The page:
In the Kingdome of Ternates, among those nations, which wee so full-mouthed, call Barbarous, the custome beareth, that they never undertake a warre, before the same be denounced; thereunto adding an ample declaration of the meanes they have to employ therein, what manner, and how many men, what munition, and what Armes either offensive or defensive: which done, they also establish as a law, that without reproch or imputation, it shall be lawfull for any man, in their warres, to use what advantage soever, may in any sorte further or helpe them to vanquish. The ancient Florentines were so far from desiring any advantage of their enemies by suddaine surprises, that a moneth before they could bring their Armie into the field, they would give them warning, by the continuall sound of their common bell, which they called Martinella. As for us, who are lesse superstitious, and deeme him to have the honour of the warre, that hath the profit of it, and according to Lisander, say, that Where the Lions-skinne will not suffice, wee must adde a scantling of the Foxes; the most ordinarie occasions of surprises are drawne from this practice, and as wee say, there is no time, wherein a Captaine ought to be more warie and circumspect to looke about him, then that of parlies, and treaties of accorde: And therefore is it a common rule in the mouth of all our modern men of warre, that the Governour or Commaunder of a besieged place, ought never to sallie forth himselfe to parlie. In the time of our forefathers, the same was cast in the teeth, (as a reproach) unto the Lord of Montford and Assigni, who defended Mouson, against the Earle of Nanseaw. Yet in this case it were excusable in him, that should so sallie out, that the assurance and advantage, might still be on his side. As did the Earle Guido Rangoni in the Cittie of Reggio (if credite may be given to Bellay, for Guicciardin affirmeth, that it was himselfe) when as the Lord of Escute, for to parlie, made his approaches unto it, for he did so little forsake his forte, that whilst they were in parlie, a commotion being raised, the Lord of Escute and the troupes which came with him, in that tumult found him-selfe to be the weakest, so that Alexander Trivultio was there slaine, and hee deeming it the safest way, was forced to followe the Earle, and on his word to yeelde himselfe to the mercie and shelter of blowes, into the citty. Eumenes in the Citty of Nera, being urged by Antigonus, that besieged him, to sallie forth to parlie, alleaging that there was reason he should come to him, sith hee was the better man, and the stronger: after he had made, this noble answer, I will never thinke any man better then my selfe, so long as I can hold or rule my sworde; nor did he ever yeeld untill Antigonus had delivered him Ptolomey, his owne nephew for a pledge, whom he required. Yet shall we see some to have prospered well in sallying foorth of their houldes to parlie, upon the worde and honor of the assailant; witnes, Henrie of Vaulx, a knight of Champaigne, who being beleagred by the English-men in the Castle of Commercie, and Bartholomew of Bones, who at that siege commaunded as Chiefe, having caused the greatest parte of the Castle to be sapped, so that there wanted nothing but the giving of fire, utterly to subvert the same, under the ruines of it, summoned the saide Henrie to issue out, and for his owne good to parlie with him, which he did, accompanied but with three more, who manifestly seeing the evident ruine, wherein he was undoubtedly like to fall, acknowledged himselfe infinitely beholding to his enemies, unto whose discretion, after he had yeelded togither with his troupes, and that fire was given to the Mine, the maine props of the Castle failing, it was utterly overthrowne and carried away. I am easily perswaded to yeeld to other mens words and faith, but hardly would I do it, when I should give other men cause to imagine, that I had rather done it through dispaire and want of courage, then of a free and voluntary choise, and confidence in his honestie and well-meaning.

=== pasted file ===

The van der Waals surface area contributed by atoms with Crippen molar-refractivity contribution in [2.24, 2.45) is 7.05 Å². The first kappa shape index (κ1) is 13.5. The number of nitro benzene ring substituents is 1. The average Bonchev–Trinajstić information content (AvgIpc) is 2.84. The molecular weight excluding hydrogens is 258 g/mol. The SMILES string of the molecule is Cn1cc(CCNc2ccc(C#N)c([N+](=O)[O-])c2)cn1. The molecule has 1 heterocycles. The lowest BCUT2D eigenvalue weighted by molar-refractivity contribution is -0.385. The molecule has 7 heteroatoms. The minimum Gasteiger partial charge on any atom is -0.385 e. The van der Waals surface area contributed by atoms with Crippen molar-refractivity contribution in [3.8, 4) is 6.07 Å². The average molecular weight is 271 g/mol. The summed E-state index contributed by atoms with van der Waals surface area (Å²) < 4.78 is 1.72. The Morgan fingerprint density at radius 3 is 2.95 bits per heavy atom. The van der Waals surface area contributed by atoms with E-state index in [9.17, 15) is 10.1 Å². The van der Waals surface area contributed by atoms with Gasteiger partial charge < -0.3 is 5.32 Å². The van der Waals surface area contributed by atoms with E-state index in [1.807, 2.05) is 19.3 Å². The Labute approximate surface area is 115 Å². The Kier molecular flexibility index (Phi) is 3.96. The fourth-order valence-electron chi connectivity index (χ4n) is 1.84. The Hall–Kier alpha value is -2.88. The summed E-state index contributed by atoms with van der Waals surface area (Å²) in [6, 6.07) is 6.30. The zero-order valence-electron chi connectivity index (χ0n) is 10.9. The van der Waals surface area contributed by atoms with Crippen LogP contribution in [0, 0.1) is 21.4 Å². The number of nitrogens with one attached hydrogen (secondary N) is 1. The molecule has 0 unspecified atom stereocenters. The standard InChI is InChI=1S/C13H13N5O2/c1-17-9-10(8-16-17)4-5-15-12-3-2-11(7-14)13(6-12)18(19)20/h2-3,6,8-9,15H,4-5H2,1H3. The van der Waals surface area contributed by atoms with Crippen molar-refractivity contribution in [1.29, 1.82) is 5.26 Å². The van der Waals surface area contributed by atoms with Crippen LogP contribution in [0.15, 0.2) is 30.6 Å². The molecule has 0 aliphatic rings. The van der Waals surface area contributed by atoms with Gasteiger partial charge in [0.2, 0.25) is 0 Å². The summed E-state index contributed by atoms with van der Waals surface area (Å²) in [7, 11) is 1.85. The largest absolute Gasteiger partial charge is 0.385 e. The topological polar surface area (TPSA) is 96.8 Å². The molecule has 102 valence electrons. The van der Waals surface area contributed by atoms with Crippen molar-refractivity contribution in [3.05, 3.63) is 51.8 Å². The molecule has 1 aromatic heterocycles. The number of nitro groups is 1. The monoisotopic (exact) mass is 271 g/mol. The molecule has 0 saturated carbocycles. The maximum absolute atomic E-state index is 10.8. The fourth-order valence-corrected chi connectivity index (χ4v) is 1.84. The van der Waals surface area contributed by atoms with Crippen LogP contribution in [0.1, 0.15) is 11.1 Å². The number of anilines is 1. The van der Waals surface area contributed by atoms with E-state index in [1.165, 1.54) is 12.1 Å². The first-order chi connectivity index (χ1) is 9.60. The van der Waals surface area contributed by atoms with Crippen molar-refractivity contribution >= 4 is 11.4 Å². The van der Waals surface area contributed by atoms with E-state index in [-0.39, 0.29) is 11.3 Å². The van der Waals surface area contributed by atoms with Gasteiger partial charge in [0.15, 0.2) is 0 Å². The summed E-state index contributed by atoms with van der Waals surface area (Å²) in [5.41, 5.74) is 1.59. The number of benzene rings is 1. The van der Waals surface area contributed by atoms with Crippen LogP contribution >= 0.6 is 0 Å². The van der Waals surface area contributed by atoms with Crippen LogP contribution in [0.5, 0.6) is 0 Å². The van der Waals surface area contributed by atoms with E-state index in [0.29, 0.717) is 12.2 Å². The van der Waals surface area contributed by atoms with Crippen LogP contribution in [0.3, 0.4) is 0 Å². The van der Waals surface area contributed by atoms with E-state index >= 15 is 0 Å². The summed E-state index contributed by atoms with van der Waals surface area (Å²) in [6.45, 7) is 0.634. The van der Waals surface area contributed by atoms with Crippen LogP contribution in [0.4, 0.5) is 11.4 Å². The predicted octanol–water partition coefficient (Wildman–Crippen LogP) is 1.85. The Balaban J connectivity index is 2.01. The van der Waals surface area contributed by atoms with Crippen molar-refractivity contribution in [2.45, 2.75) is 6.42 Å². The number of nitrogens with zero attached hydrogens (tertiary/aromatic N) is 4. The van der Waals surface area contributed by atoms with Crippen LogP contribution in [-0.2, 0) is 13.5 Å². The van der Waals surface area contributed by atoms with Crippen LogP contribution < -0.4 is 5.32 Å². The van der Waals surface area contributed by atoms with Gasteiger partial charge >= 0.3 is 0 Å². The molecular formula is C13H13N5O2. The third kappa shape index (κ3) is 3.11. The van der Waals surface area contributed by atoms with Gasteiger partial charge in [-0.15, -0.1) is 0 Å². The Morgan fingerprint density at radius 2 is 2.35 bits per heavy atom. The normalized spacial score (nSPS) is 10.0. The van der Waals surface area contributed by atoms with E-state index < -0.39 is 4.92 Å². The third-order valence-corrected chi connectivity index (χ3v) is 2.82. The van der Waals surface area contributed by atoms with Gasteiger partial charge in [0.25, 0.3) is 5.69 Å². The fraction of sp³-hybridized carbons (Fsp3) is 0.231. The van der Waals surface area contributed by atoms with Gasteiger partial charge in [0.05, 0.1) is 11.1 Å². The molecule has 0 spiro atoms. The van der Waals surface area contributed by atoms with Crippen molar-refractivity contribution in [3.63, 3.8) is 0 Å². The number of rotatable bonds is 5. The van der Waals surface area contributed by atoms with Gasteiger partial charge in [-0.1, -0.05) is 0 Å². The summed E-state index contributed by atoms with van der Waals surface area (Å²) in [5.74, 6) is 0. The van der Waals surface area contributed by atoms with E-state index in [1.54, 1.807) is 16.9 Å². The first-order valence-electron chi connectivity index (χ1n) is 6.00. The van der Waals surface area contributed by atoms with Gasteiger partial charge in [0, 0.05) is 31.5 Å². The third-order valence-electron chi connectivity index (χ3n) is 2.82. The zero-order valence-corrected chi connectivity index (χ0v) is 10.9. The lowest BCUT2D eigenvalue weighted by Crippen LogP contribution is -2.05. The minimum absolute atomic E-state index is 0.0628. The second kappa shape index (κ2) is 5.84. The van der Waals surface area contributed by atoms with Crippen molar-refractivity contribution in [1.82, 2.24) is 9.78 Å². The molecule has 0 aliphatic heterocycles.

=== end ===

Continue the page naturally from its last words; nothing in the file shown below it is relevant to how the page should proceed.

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  • Montaigne, Michel de. “Whether the Captaine of a place besieged ought to salie forth to parlie.” Translated by John Florio. HyperEssays.net. Last modified October 14, 2021. https://hyperessays.net/florio/book/I/chapter/5

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Translation by John Florio (1603, Public domain). • Last modified on October 14, 2021.